'Plates of Pride' (2015/16)

Case Study

'Show them that you are proud.'
Ben d'Orleans, a former serviceman, had one vision and that was to show pride towards the Armed Forces. He decided to raise funds which would help those who need it. He started Plates of Pride which produces high-quality commemorative plates featuring images of crests (Army/RAF/Navy) and names/messages on fine bone china. 50% of all the profits go to service charities and he will be working closely with Cobseo (Confederation of Service Charities) who help distribute funds raised.
Plates of Pride's website
The brief
The brief was to bring Ben’s brand to life. He had an idea what he wanted in his head; he just couldn’t execute it. I also had to assist in designing each plate layout with the crests and a poster and flyer to start him off. It was also a project that I had to really concentrate on as this is a cause Ben cares about deeply and wants to make a difference.
i started with the usual research. I looked at 'pride', and what it means in so many different formats. I also looked at images to do with the Armed Forces. Ben asked me to look at postage stamps as he was interested in the layout and design of a circle and text .
I started off by making some rough sketches before taking it to the computer and bringing my sketches to life. I used the colours red and blue.
I used a basic red and blue colour scheme in the development stage. Once showing Ben some of my favourite designs, he gave me a few pointers on the direction that I should take my design in. He also told me what he liked in my starter ideas.
The spark
The ‘round oval plate’ shape idea with the Plates of Pride logo through the middle was the one that ignited the spark for the logo.
I developed the idea further to integrate the union jack better into the logo as Ben wanted this in the logo. He also had an idea to insert two of the plates into the logo to show what they make.
Font research
Fonts were investigated in depth. Ben liked the basic Bookman Old Style font. When you see this font against the Union Jack plate, it looks strong and appropriate to the Armed Forces.
More progress
We found a stock image of a plain white plate, of similar shape to the ones Ben would be manufacturing. I then got a decent image of a Union Jack which we decided to Photoshop onto the plate. I decided to use this on the logo as the main plate rather than the oval black outline plate that I had. You can also see here the two extra plates, which were done seperately.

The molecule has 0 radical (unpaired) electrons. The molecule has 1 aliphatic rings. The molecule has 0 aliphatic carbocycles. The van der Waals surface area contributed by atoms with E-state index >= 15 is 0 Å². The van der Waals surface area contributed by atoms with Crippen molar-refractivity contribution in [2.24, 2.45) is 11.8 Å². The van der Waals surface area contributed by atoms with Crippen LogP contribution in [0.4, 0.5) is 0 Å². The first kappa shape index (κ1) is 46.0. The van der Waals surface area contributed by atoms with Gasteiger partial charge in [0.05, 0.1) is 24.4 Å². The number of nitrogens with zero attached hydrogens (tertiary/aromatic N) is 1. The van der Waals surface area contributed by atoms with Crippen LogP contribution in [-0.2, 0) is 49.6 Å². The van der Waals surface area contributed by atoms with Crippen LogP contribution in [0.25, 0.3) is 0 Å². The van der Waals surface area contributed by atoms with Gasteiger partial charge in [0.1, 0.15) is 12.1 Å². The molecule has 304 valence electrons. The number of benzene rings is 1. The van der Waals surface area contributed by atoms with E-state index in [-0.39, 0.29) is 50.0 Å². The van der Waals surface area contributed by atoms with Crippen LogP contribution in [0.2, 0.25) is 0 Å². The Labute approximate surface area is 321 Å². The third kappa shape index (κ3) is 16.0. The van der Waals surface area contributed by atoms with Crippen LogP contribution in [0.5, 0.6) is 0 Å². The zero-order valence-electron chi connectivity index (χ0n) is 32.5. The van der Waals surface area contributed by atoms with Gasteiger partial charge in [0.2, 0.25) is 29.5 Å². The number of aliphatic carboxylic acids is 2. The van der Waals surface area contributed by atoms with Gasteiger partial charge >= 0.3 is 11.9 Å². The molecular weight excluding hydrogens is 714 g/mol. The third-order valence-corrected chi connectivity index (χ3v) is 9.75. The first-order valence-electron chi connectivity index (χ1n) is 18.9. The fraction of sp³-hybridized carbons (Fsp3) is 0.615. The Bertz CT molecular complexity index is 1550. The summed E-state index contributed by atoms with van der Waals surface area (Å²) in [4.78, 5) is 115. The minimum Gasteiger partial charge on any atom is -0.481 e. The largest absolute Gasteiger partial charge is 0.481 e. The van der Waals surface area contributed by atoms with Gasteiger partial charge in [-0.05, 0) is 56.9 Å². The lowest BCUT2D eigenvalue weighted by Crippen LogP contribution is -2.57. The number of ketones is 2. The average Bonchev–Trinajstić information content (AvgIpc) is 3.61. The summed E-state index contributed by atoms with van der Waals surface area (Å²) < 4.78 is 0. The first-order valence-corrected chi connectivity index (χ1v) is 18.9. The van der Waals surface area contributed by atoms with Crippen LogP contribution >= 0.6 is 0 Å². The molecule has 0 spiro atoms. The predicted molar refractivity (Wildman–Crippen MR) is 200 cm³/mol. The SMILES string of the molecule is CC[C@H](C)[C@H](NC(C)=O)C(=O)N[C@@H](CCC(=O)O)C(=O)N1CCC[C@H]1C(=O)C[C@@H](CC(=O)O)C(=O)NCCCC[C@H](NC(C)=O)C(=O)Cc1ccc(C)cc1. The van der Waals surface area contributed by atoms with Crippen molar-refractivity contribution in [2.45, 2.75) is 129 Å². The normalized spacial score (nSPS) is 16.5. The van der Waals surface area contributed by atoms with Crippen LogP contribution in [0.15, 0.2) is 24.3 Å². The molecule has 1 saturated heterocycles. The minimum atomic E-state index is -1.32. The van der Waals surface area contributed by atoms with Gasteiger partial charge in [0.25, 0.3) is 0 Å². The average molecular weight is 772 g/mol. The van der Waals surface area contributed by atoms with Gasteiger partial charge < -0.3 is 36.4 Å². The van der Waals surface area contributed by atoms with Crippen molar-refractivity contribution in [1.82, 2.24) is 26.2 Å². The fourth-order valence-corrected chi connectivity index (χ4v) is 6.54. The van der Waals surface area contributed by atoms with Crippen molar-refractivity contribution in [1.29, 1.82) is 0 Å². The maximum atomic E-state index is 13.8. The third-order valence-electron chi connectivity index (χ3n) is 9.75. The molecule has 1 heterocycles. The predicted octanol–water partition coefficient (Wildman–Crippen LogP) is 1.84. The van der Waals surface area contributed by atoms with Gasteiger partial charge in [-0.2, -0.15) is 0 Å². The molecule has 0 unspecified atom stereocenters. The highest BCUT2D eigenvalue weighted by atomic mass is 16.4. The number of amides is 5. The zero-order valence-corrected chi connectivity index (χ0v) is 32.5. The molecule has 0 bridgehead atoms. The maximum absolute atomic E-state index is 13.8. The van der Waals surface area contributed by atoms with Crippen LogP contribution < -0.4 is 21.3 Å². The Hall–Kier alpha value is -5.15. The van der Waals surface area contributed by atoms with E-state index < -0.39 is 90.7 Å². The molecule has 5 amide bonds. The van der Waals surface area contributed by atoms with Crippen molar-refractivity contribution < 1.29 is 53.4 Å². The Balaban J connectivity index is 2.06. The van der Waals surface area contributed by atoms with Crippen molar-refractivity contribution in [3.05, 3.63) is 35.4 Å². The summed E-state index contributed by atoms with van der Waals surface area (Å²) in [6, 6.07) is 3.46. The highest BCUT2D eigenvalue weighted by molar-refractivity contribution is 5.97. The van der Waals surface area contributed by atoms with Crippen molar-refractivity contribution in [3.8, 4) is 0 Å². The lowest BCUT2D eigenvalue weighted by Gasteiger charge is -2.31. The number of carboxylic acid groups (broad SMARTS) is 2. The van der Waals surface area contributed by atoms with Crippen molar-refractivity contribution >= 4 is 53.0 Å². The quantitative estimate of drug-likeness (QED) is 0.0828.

Colour Palette
After trying a 'grunge' effect on the logo (which didn't look right), Ben asked me to try 'washed out' colours instead. I did this and it made a big improvement to the Union Jack. It gives it the look of a flag.
After many revisits aligning, straightening and getting the text perfect the logo was finally done. It looks great and works well big or small, which was important.
Matching flyers, stationery and posters
These leaflets were produced after the logo and plates were finished. I designed this double-sided flyer, this being the front. A similar, larger-sized poster was also produced.
Matching flyers, stationery and posters
Ben needed Business Cards, Compliment Slips and Letterheads designed also. These are the compliment slips.
Creating the crests and plates
I won't go too much detail of this as I'm only talking about the branding, but I also had to assist with creating these amazing templates for the plates which would be in production. Supplied with the Armed Forces crests, I had to apply these images to round templates which would be used to print these images onto plates. I was given a time period to do this.
Creating the crests and plates
Also was this plate, which featured small crests round about a big one. The name, dates of service and rank are featured at the bottom. I was given a time period to do this. Ben was granted to the Crown Copyrite license for each crest.